Mineral-Rich Otavi Mountains Attract Big Miners

SOME of the world’s renowned mining companies are scrambling for a share of copper, zinc, lead and vanadium in the Otavi area.
In recent weeks, one of the world’s top five zinc producers, Nexa Resources of Brazil, said it was targeting high-grade copper deposits in the Otavi Mountain Land.
The Canadian company, Cazaly Resources Limited, also announced on Monday that it had partnered with previously disadvantaged Namibians for its new application for the Abenab North project in the Otavi mountains.
Another company is Golden Deeps from Australia, exploring and developing copper and vanadium in the Otavi Mountain Land.
Golden Deeps owns the Nosib Block prospect 20 kilometres to the south-west of Abenab, where there is a shallow, high-grade, vanadium-copper-lead-silver zone. In addition, Golden Deeps owns the Khusib Springs Mine.
The Otavi Mountain Land (also known as the Otavi Triangle), the Zambian Copper Belt, and the Kalahari Copper Belt belong to the mineral-rich Damaran Mobile Belt.
The Damaran Mobile Belt starts from the Atlantic coast and cuts across central Namibia through northern Botswana into Zambia and then the Democratic Republic of Congo.
Frank Melcher, the chairperson of Geology and Economic Geology at the Austrian Montanuniversität Leoben University, says there could be as many as 600 occurrences of copper, lead carbonate, zinc and vanadium on the Otavi Mountain Land.
Melcher groups the minerals into four categories – Berg Aukas, comprising zinc and lead; the Tsumeb-type with lead, copper and zinc; and the Abenab-type with vanadium deposits.
The fourth category is the Tschudi-type, which has low-grade copper ore in sandstone.
Nexa Resources has two projects within the Otavi Mountain Land – the Otavi Project and the Namibia North.
Nexa Resources’ senior vice president in charge of exploration and business development Jones Belther recently said his company had made significant progress in drilling at the two projects.
The projects, which measure 172,5 square kilometres, are under two exclusive prospecting licences, 3540 and 3542.
The Australian company, Sabre, owned 80% in 3540 and 70% in 3542 before selling them off in February 2021.
Belther said the drilling programme that started in July has seen Nexa drilling 1 080 metres within six holes totalling 2 216m, while another 1 450m is planned during the fourth quarter.
Cazaly Resources managing director Tara French says should the application be successful, the project presents a fantastic opportunity for his company to add value to their portfolio with potential base metal mineralisation and rare early elements mineralised carbonatites.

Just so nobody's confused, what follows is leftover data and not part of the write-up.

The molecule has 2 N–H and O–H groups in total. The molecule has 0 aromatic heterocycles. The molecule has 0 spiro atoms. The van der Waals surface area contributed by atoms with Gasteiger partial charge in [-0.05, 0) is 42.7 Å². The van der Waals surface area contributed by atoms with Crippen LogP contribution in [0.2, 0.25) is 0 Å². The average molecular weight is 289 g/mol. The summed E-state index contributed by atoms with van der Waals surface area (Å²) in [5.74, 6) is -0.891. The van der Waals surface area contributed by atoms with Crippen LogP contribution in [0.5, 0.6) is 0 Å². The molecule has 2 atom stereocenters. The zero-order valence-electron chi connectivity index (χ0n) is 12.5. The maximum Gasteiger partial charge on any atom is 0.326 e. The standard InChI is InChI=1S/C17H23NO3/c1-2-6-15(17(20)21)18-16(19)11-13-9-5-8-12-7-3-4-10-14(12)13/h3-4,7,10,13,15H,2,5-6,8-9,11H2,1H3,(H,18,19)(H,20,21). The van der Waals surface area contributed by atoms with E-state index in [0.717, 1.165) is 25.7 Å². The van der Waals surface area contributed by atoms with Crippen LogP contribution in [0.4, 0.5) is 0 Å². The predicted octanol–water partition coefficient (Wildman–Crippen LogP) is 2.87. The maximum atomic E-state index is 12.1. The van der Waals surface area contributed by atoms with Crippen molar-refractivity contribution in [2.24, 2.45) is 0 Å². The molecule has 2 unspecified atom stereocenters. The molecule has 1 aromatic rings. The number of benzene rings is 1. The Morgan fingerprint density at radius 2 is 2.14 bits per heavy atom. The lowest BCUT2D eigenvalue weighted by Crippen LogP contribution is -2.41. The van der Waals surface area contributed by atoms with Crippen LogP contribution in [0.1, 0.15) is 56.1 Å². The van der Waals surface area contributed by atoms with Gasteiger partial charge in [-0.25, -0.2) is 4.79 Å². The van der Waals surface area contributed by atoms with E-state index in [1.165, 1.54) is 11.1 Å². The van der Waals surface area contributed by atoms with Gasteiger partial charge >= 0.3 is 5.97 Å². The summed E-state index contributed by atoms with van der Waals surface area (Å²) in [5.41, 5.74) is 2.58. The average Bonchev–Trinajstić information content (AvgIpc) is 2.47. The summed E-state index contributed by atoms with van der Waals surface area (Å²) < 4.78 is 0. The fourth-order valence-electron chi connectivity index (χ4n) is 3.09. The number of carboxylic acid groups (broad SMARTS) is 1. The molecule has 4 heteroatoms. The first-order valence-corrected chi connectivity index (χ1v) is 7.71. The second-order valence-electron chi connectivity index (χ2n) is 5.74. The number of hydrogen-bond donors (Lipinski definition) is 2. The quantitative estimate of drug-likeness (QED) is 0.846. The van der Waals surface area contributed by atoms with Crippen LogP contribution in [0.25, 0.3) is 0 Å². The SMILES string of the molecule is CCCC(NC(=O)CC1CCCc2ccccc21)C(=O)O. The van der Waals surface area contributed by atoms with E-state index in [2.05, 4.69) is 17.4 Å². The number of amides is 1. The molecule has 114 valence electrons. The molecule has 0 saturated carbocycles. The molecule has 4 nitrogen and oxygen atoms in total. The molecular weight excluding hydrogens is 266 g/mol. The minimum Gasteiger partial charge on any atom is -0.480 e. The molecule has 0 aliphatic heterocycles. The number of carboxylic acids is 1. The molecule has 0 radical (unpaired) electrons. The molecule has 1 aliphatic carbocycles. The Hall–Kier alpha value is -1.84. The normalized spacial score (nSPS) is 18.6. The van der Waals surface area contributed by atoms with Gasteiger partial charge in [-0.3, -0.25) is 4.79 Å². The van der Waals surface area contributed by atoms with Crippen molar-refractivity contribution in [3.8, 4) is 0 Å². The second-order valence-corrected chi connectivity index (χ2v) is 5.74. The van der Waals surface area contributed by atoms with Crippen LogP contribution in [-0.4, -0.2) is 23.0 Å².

“To date, our investigations indicate that previous work focussed more on the Abenab Vanadium Mine located to the south. No further exploration was completed on the carbonatites within the licence application area. I look forward to updating the market with the progress of this application,” French said.
Disadvantaged Namibians hold 5%, while Cazaly Resources’ local subsidiary, Philco One Hundred and Seventy-Three, has 95%.
Cazaly Resources announced on Monday that it had applied for exclusive prospecting licence 9110 to explore base metals used in construction and manufacturing.
The company also wants to explore rare earth elements for making computer memory components, DVDs, rechargeable batteries, cellphones, catalytic converters, magnets, fluorescent lighting, and glass, among other things.
In an announcement on 22 October this year, Golden Deeps said it was focusing on exploring and developing high-grade vanadium-zinc-lead at Abenab Project, where the mineral resource estimate is 2.80Mt.
The company also said it was interested in the high-grade vanadium, copper, lead and silver at the Nosib Block as well as the Khusib Springs’ high-grade copper-silver deposit.
Namibia’s mining industry which is largely export-driven and dependent on international mineral resources prices, has seen growth, analysts and mining experts have noted.
The outlook remains on the upside, especially with the recovery of uranium prices, new gold discoveries, as well as pending mining investment projects in the country.
The country’s national database by the mining directorate registers a total of 83 mineral producers in the country.
A large number (27%) of this total belongs to industrial minerals (cement, salt, fluospar, phosphate) producers, and their operations are often small to medium in scale.
Semi-precious stones (gemstones) are next in numbers (about 21 out of 83 producers – 25%).
The dimension stones industry exports large slabs of granite and marble, which are inputs into the construction industry, and records indicate 14 out of 83, or rather 17% minerals producers belong to this industry.
The industry for base metals and rare earth elements represents 14% of the domestic mining industry.
Major mining companies already have operations in Namibia – reputable names such as Paladin, Rössing, B2Gold Inc, QKR, De Beers, Vedanta, Trevali and Orano dominate the active miners market.
Antler Gold, Bannerman, Elevate Uranium, Reptile Uranium, Osino Gold and Namibia Crical Metals dominate the exploration space.
Officials from the ministry of mines have indicated that most of the new investors submitting licence applications are seeking for uranium, gold, cobalt, lithium and are mainly from Canada, Australia and China.